If you’re not nervous at border crossings, you haven’t crossed enough and I don’t trust you. Hundreds of crossings have taught me this is not the time to sleep. I try to bilingually negotiate my way out of the instant 20 Euro extortion taking place but lose. My car insurance is NOT expired and I do NOT need to buy temporary insurance. Usually acting confused and speaking Italian from my Italian-plated vehicle is enough to get an eye roll and a wave on. Confusion, the second most common Italian expression, after passion, is something I feign well after three years in country. No dice, guido.

Google maps refuses to accept BiH as having roads, and GPS units are near useless so we’re hitting the bombed out roads with our map, compass and best Cyrillic reading skills. Fortunately coming in the Herzegovinian side we deal with less Cyrillic than expected…it’s another story coming from Belgrade through the Republika Srpska. The uneasiness is still there, and I can’t help but channel Abbottabad through the shab prefab houses along our way. These are friendly people, why suburban Pakistan is on my mind is a question without an answer, but I swear I’m looking at the architectural fraternal twin of the Bin Laden compound. The Passat’s busted turbo hisses us through the religious freak-show that is Medjugorje and on to Mostar just before sunset.

Coasting my injured vehicle into the Neretva river valley that cradles downtown, it was eerily calm meeting the gutted, hollow, bullet-riddled buildings for the first time. Eighteen years ago this town was under siege for eighteen months. Some of these void structures stand aside beautiful houses, schools, churches, mosques. Some of these vacant structures were beautiful houses, schools, churches and mosques. Constructed to nurture, they aren’t wholly unrequited, though where people and children should have grown, only plants rise up between the walls. Eighteen years ago there were kids here my age, eighteen years ago, and for eighteen months, they didn’t care what they got on their birthday.

Istanbul serves as the theoretical capital of East meets West. Straddling two continents and bridging culture, trade, empires and the fall thereof, that’s fair. Seeing both sides reveals Istanbul is the capital of a forgotten thoroughfare that spans past the Turkish borders. If it was the imaginary capital, then what of the imaginary country, smeared between two worlds? In 2011 trade unquestionably happens in IST Kemal Ataturk Intl Airport, Haydarpaşa port, but before the Orient Express, in all its forms, it spilled through the Balkans, as it must’ve to the East as well.

Spiraling gently above squat café tables, nargile waft bends with the scent of Bosanska kavha into a pleasantly acrid haze; immediately firing the synapses of Anatolian connection. Tipping the hand further, the glossy, spherical cobblestones in the souk, the undeniable water stink, copper tooling, beaded lanterns and prized rugs for sale have me mentally rooted 500 miles south east. Eating my feelings, I found similar favorites –meat in a leaf! – on the menu. Slaked like sultans, we downed some local firewater, rakija, and crossed the Stari Most to call it a night.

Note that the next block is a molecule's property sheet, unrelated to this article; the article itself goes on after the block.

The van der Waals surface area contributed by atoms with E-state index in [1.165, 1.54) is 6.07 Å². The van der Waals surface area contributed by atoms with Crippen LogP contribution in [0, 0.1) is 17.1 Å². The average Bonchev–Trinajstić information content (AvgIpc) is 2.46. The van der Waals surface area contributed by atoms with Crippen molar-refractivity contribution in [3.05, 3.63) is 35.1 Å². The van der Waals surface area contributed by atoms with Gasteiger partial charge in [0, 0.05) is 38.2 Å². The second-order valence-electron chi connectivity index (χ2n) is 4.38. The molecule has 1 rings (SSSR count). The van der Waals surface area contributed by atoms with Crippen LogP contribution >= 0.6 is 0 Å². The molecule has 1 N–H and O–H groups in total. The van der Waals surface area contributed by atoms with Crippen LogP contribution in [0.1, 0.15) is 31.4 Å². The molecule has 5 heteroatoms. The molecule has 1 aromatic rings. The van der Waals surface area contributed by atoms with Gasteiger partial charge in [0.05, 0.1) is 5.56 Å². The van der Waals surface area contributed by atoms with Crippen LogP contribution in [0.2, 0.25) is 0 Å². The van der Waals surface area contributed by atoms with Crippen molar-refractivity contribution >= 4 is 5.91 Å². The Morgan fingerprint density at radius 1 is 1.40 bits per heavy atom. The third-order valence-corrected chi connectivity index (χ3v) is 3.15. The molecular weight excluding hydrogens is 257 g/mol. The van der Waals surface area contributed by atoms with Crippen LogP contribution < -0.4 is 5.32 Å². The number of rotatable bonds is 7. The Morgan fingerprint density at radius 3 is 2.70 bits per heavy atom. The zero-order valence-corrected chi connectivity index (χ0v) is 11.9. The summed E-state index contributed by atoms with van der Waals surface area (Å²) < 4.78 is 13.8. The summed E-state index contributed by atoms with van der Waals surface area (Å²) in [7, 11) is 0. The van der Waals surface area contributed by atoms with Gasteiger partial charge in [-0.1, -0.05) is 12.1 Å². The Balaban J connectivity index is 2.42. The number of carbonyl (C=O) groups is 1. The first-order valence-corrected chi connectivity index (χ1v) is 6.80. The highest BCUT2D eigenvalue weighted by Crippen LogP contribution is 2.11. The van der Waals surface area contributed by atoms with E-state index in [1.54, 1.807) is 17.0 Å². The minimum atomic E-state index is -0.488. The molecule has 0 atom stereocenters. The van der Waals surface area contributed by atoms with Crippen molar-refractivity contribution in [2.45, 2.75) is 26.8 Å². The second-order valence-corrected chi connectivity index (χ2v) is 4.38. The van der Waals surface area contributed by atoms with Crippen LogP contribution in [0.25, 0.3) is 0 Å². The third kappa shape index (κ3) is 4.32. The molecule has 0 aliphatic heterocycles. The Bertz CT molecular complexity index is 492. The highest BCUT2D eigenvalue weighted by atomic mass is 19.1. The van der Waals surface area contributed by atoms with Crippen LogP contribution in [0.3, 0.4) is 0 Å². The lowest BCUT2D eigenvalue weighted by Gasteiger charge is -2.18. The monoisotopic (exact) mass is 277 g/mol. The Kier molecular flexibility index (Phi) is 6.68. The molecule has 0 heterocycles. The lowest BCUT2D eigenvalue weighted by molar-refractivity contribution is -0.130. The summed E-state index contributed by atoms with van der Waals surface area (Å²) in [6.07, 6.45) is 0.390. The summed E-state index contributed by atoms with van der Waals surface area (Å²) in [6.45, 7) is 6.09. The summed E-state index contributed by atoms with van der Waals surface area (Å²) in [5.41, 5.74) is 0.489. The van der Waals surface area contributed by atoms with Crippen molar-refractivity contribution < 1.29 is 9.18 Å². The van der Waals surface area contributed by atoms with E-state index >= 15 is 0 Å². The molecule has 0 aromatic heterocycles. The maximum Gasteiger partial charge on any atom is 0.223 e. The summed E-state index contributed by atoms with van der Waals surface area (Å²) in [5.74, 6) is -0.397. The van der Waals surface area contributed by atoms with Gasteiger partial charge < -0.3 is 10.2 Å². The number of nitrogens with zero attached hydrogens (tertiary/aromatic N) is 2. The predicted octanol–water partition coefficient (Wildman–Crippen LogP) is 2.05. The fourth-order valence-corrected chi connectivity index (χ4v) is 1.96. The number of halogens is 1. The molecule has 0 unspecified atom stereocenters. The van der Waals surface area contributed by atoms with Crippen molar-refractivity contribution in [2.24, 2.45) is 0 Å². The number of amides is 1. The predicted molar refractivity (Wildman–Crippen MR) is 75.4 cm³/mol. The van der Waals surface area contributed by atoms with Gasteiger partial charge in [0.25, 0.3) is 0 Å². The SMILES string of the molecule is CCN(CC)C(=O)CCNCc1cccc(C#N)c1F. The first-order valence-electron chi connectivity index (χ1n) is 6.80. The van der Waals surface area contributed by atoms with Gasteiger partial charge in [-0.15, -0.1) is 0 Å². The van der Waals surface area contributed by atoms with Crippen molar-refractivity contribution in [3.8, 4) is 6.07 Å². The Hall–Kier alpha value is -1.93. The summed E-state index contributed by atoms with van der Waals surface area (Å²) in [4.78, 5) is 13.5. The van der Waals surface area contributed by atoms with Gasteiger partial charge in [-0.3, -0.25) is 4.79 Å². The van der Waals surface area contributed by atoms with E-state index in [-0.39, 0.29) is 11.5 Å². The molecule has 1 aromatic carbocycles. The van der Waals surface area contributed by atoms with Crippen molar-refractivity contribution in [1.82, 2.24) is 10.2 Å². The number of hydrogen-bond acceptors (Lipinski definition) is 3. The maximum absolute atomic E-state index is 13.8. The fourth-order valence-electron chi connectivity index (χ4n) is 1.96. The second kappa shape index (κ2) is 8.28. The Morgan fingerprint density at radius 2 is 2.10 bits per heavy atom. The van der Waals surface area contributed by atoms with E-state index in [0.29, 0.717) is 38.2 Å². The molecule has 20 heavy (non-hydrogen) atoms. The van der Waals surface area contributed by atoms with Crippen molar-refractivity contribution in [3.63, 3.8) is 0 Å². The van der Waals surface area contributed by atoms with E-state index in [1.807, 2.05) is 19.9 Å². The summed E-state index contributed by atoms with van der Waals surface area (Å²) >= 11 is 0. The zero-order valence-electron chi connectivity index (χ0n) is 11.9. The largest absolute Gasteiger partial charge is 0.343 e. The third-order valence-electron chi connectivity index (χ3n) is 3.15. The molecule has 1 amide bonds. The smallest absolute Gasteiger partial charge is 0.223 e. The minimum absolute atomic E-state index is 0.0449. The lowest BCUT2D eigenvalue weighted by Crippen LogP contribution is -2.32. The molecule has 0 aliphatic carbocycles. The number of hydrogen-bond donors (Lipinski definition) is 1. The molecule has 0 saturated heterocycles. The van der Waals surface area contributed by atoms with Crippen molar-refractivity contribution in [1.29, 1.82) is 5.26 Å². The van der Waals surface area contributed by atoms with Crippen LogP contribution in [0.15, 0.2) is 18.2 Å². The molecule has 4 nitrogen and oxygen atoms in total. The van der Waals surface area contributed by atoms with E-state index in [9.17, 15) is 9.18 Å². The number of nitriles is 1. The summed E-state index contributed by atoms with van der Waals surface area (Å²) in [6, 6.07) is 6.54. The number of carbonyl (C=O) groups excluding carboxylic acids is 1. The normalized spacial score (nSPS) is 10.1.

Fittingly enough, the city which was a major connection and trade route, takes its name from its bridge and her keepers, Mostari. What better way to destroy the psyche and livelihood of a city reliant on its bridge than to take it out? During the war this was quick to go, and only recently resurrected to its original state, a mastery of engineering, well before its time. Proud as we are of ourselves today, this bridge and her ancestry were sheer technological marvels, eighteen years before Columbus sailed the ocean blue.

The iconic, hand-drawn sign near the bridge tells us: “Don’t Forget.” Collectively we have answered the bridge: it’s impossible to forget what we never remembered, and now, as it was then; it’s altogether easier to ignore 63 international war criminals, 100,000 dead and 2,000,000 people displaced, than to remember eighteen years ago a bridge that had stood for 427 years was dropped into the river by tank fire.

Friday, September 2, 2011

The Blue Grotto

After making sandals with Antonio and picking out the best pair of brightly-colored moccasins, we went in search of the Blue Grotto. But first: a pit stop for beer and a lasagna panino. That's right, a heaping slice of lasagna stuffed inside bread and warmed to perfection.